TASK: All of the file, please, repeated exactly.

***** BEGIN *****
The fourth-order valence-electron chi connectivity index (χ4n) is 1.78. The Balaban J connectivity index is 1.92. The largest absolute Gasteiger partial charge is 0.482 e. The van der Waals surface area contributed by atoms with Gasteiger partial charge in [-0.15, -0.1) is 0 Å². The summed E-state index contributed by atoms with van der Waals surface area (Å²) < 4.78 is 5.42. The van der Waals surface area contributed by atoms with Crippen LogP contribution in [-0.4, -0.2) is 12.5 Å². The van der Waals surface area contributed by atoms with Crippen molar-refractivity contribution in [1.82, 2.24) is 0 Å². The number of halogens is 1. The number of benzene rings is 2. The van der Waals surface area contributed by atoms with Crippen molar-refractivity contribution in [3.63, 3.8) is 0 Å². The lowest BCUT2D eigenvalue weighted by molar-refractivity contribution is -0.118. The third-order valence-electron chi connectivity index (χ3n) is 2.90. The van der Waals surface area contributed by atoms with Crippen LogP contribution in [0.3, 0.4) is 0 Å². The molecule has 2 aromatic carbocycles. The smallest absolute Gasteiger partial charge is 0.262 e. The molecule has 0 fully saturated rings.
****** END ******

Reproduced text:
The fourth-order valence-electron chi connectivity index (χ4n) is 1.78. The Balaban J connectivity index is 1.92. The largest absolute Gasteiger partial charge is 0.482 e. The van der Waals surface area contributed by atoms with Gasteiger partial charge in [-0.15, -0.1) is 0 Å². The summed E-state index contributed by atoms with van der Waals surface area (Å²) < 4.78 is 5.42. The van der Waals surface area contributed by atoms with Crippen LogP contribution in [-0.4, -0.2) is 12.5 Å². The van der Waals surface area contributed by atoms with Crippen molar-refractivity contribution in [1.82, 2.24) is 0 Å². The number of halogens is 1. The number of benzene rings is 2. The van der Waals surface area contributed by atoms with Crippen molar-refractivity contribution in [3.63, 3.8) is 0 Å². The lowest BCUT2D eigenvalue weighted by molar-refractivity contribution is -0.118. The third-order valence-electron chi connectivity index (χ3n) is 2.90. The van der Waals surface area contributed by atoms with Crippen LogP contribution in [0.3, 0.4) is 0 Å². The molecule has 2 aromatic carbocycles. The smallest absolute Gasteiger partial charge is 0.262 e. The molecule has 0 fully saturated rings.